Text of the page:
PHP Exception Handling - ErrorException

PHP Exception Handling – ClosedGeneratorException

Moving along in our detailed PHP Exception Handling series, today we’ll take a look at the PHP ClosedGeneratorException. A closed generator exception occurs when attempting to perform a traversal on a generator that has already been closed or terminated.

Throughout this article we’ll explore the ClosedGeneratorException in more detail, digging into where it resides in the PHP Exception Hierarchy, along with some functional code samples that will illustrate how these errors are commonly thrown, so let’s get going!

The Technical Rundown

  • All PHP errors implement the Throwable interface, or are extended from another inherited class therein.
  • Exception implements the Throwable interface.
  • ClosedGeneratorException extends the Exception class.

When Should You Use It?

To understand what might cause a ClosedGeneratorException we first need to understand the purpose of generators in PHP and how they work. Put simply, a generator is an easy way to implement an iterator, without the need to implement all the normal methods and functionality that the Iterator interface normally requires.

To illustrate the differences between iterators and generators, we’ve got three different examples. The full working code sample can be found below, provided for easy copy-and-pasting if you wish to try it out yourself. After this code block we’ll go over the code in more detail and explain what’s going on:


We’ll begin with a typical iterator class that inherits from the Iterator interface. Note: PHP includes a number of built-in iterators, including one for iterating over simple collections like Arrays. However, for our purposes, we’ve created our own iterator to show how they typically work under the hood.

Nothing too fancy going on here. The basic purpose of this class is to accept a collection of elements, iterating through each subsequent element every time next() is called. The current element is retrieved via the current() method.

To test out this iterator (along with our generators) we have a Book class that we’ll use to create a collection of books:

Now, the executeExamples() function creates the baseline $books collection and passed it to each of our example functions:

We begin with the iteratorExample() function, which passes the $books collection to a new CollectionIterator instance, then tests that everything works as expected by iterating a couple times and outputting the results before rewinding and checking that the next() iteration retrieves the first element again:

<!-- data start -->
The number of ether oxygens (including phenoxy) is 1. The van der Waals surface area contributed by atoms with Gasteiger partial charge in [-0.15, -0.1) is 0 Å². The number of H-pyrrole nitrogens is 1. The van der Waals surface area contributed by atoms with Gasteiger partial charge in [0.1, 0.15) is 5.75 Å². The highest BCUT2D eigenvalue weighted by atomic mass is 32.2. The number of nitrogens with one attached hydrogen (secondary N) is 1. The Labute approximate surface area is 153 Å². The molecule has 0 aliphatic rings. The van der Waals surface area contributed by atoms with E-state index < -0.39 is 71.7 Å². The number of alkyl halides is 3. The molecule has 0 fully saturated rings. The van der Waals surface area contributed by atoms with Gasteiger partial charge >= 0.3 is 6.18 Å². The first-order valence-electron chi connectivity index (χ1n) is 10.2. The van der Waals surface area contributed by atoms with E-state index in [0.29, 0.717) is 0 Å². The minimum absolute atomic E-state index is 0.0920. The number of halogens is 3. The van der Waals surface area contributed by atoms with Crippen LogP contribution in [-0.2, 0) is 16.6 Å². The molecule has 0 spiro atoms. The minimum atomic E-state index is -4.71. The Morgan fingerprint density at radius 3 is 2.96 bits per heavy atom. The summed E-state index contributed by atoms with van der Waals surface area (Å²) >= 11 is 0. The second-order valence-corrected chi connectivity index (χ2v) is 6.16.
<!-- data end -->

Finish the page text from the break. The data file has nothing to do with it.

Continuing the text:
Sure enough, the output shows we iterated through the first two elements, rewound, then retrieved the first element once again, as intended:

Generators

Iterators are all well and good, but their code and usage can become rather complex if we’re not careful. Hence, the introduction of generators in PHP 5.5, which aim to simplify the code necessary to create iterators. Generators rely on the yield keyword, which you’re probably familiar with from many other languages. Its purpose is to pause execution at the yield statement location, return the currently yielded value, then resume execution from the previous pause point during the next call/iteration.

Creating a generator is as easy as pie: Just create a normal function and add a yield statement where you want execution to pause and an iterable or sequential value to be returned. For example, here’s our basic generator function that simply iterates over a collection and yields each element, in order:

The generatorExample() function uses the generator() function and performs similar logic to our iteratorExample() function. It outputs the first two elements, then performs a rewind to reset the iterator state, then tries to output the first element again.

Running this function works fine until we hit the rewind() method call, which throws an Exception because we’re not allowed to rewind a generator that has already yielded at least one value:

Generators were built with this restriction in mind because their purpose is to be one-time sources of iterable data — resetting their state and iterating again is contrary to those principles.

For our last example we’ve created the generatorSelfClosing() function, which is similar to our previous generator except it intentionally closes (terminates) itself after the first iteration. The return statement triggers a closing and termination of the active generator:

This time, in our test function we’ll try iterating over our elements after the generator has already been closed/terminated:

The expectation is that the first element is retrieved fine, but the second element retrieval will return null, since we explicitly closed the generator by returning null on the second iteration call. Then, as the output shows, we end up throwing a ClosedGeneratorException exception when we attempt to iterate through our now-closed generator:

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